A Prototypical Participatory Design-Process: Bringing Digital Learning and User Experience Together

A Prototypical Participatory Design-Process: Bringing Digital Learning and User Experience Together

Matthias Teine (Paderborn University, Germany)
Copyright: © 2018 |Pages: 25
DOI: 10.4018/978-1-5225-4206-3.ch002

Abstract

Our economies and societies are changing, with significant effects on each individual, as they have to cope with increasingly complex and unpredictable working lives. Therefore, innovative digital learning applications that respond to their end user's needs and desires become inevitable. Whilst relying on user-centered design structures, the participatory design methodology provides a promising approach towards the creation of such a new generation of digital learning applications. After thoroughly outlining the research undertaking's rationale and following to a theoretical discussion, the author gives insights into the results of problem-centered interviews with digital learning and user experience experts that build the basis for the creation for a prototypical participatory design process. These findings primarily confirm the recent literature and provide, complemented by the created process, a sound basis for further theory-oriented, scientific discussions but application in practice as well.
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Learning In The 21St Century

We are living in the 21st-century, the so-called Information Age which is characterized by transformations towards information societies and their accompanying knowledge-based economies (Korucu & Alkan, 2011, p. 1925; Becla, 2012, p. 125; Pârgaru, Gherghina, & Duca, 2009, p. 646). As the unprecedented technological advancement particularly in the field of information and communication-technology (ICT) causes this transformation (Rana, Singh, & Lal, 2014, p. 20; Akilli, 2007, p. 2), it is still in its early development, as Becla (2012) outlines thoroughly (p. 125). Technical, economical, and societal change thereby dominates our society and leads continuously to ever-changing, increasingly more complex, unpredictable challenges for corporations but any individual as well. Thus, the transformation affects our lives in all its different facets and shapes the way of how people live and think (Pârgaru et al., 2009, p. 646; Galarneau & Zibit 2007, p. 62; Rana et al., 2014, p. 20).

In an information society, knowledge (which is in this notion represented by information) becomes a factor of economic and social development (Vali, 2013, pp. 388-389). It is, i.a., the dominating production factor, connected to innovation and thereby competition, and (as the importance of knowledge-based work and the service sector gains importance) the biggest contributor to the gross national product (Becla, 2012, p. 126). This requires individuals to acquire the latest knowledge, to build up new skills and competences, to be mentally agile, and to be willing to try out new ways of doing things (Galarneau & Zibit, 2007, pp. 61, 82). Otherwise, they could not adapt continuously and successfully to the demands of the society/ economy. The term ‘21st-century skills’ summarizes such skills that are inevitable to succeed in an ever-changing knowledge-based economy, including critical thinking, teamwork and collaboration, problem solving, facility with technology, information literacy, communication, and others (Galarneau & Zibit, 2007, p. 61; Schrader & McCreery, 2012, p. 11). Moreover, the individual’s creative potential, its ability to build-up knowledge, and its utilization to innovation is as important for the individuals and corporations to stay successful like it has never been before (Pârgaru et al., 2009, pp. 646, 648).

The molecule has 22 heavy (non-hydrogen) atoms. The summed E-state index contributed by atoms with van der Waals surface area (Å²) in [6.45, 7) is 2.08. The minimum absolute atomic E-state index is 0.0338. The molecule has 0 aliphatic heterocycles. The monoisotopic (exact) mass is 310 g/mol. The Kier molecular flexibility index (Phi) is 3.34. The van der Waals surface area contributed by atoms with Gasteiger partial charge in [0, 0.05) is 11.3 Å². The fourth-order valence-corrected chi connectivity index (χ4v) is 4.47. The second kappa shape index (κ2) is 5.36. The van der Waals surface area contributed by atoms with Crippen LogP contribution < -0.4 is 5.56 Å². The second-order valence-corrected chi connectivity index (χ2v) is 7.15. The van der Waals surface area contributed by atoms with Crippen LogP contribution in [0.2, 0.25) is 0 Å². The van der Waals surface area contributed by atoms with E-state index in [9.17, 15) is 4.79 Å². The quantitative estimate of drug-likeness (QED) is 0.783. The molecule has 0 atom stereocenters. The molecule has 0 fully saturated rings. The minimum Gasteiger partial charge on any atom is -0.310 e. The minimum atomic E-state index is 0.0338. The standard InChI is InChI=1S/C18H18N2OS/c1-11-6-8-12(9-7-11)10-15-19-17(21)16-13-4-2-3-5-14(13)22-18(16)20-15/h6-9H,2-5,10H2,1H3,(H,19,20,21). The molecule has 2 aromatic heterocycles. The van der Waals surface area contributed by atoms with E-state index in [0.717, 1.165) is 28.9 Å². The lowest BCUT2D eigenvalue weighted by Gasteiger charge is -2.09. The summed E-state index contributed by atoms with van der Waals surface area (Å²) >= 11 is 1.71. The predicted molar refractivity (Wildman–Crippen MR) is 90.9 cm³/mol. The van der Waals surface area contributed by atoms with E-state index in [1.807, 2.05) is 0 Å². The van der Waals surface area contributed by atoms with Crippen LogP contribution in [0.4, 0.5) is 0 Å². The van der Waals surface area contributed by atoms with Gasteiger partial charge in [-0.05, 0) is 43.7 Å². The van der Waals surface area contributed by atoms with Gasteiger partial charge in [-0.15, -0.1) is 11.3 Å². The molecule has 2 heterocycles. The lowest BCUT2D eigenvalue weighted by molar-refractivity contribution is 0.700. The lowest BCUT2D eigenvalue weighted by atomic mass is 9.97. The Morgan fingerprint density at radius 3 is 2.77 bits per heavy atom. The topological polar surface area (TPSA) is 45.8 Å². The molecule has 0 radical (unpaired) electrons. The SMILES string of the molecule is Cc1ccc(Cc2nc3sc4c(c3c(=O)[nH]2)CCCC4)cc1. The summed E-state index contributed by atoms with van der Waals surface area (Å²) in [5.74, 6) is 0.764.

Therefore, a society’s educational system becomes a key component of change and its quality becomes a prerequisite of cultural and economic success (Pârgaru et al., 2009, pp. 646-648). Here, Barik and Karforma (2012) outline that “technology has changed the current scenario of education system drastically” (p. 51). However, according to Akilli (2007) “The field of education is not an exception in the permeation of technology. On the contrary, education has always been considered as potentially one of the most productive breeding-grounds for technology, where it would perhaps find its finest resonances and lead to revolutionary effects.” (p. 2). Thus, for the one, technological advancement is a catalyst for change and requires us to face demanding challenges. Contrastingly, it is a hotbed for technology-solutions that help us to master the continuing transformation process, and to utilize it for realizing economic growth and social development. Solutions that make use of the advancements on the field of ICT to address the aforementioned educational needs are thereby of utmost importance. This reasons why modern e-learning systems gain importance and popularity (Rana et al., 2014, p. 20). Blumschein & Fischer acknowledged already in 2006: “e-learning acquired a tremendous educational potential” (p. 39), but also that “e-learning is not a panacea for all existing problems” (p. 39). Given the technological advancement of the recent years, these statements are valid like they have never been before.

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